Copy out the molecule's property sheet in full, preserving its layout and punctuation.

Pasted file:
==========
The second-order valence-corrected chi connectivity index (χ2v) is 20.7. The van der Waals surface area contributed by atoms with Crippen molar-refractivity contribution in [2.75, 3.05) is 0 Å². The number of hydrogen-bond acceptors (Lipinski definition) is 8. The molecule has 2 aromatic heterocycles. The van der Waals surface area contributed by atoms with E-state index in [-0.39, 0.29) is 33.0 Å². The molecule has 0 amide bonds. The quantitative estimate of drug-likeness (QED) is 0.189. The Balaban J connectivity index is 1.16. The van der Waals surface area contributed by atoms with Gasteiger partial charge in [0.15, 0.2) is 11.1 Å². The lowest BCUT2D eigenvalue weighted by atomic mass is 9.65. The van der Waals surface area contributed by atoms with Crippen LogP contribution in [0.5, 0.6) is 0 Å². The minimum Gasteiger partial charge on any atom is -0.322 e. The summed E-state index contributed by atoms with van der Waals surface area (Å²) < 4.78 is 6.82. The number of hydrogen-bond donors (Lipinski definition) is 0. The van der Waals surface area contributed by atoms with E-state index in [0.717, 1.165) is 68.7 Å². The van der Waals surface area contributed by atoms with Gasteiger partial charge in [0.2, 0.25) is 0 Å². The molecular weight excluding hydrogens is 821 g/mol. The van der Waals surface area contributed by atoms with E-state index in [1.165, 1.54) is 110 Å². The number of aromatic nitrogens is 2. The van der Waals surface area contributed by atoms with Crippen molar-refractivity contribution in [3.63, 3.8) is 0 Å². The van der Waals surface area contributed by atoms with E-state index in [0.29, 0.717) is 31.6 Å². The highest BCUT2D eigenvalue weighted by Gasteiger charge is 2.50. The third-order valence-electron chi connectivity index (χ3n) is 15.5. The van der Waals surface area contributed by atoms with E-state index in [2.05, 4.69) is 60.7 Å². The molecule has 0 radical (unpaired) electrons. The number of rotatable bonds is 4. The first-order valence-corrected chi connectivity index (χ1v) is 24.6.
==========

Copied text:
The second-order valence-corrected chi connectivity index (χ2v) is 20.7. The van der Waals surface area contributed by atoms with Crippen molar-refractivity contribution in [2.75, 3.05) is 0 Å². The number of hydrogen-bond acceptors (Lipinski definition) is 8. The molecule has 2 aromatic heterocycles. The van der Waals surface area contributed by atoms with E-state index in [-0.39, 0.29) is 33.0 Å². The molecule has 0 amide bonds. The quantitative estimate of drug-likeness (QED) is 0.189. The Balaban J connectivity index is 1.16. The van der Waals surface area contributed by atoms with Gasteiger partial charge in [0.15, 0.2) is 11.1 Å². The lowest BCUT2D eigenvalue weighted by atomic mass is 9.65. The van der Waals surface area contributed by atoms with Crippen LogP contribution in [0.5, 0.6) is 0 Å². The minimum Gasteiger partial charge on any atom is -0.322 e. The summed E-state index contributed by atoms with van der Waals surface area (Å²) < 4.78 is 6.82. The number of hydrogen-bond donors (Lipinski definition) is 0. The van der Waals surface area contributed by atoms with E-state index in [0.717, 1.165) is 68.7 Å². The van der Waals surface area contributed by atoms with Gasteiger partial charge in [0.2, 0.25) is 0 Å². The molecular weight excluding hydrogens is 821 g/mol. The van der Waals surface area contributed by atoms with E-state index in [1.165, 1.54) is 110 Å². The number of aromatic nitrogens is 2. The van der Waals surface area contributed by atoms with Crippen molar-refractivity contribution in [3.63, 3.8) is 0 Å². The van der Waals surface area contributed by atoms with E-state index in [0.29, 0.717) is 31.6 Å². The highest BCUT2D eigenvalue weighted by Gasteiger charge is 2.50. The third-order valence-electron chi connectivity index (χ3n) is 15.5. The van der Waals surface area contributed by atoms with E-state index in [2.05, 4.69) is 60.7 Å². The molecule has 0 radical (unpaired) electrons. The number of rotatable bonds is 4. The first-order valence-corrected chi connectivity index (χ1v) is 24.6.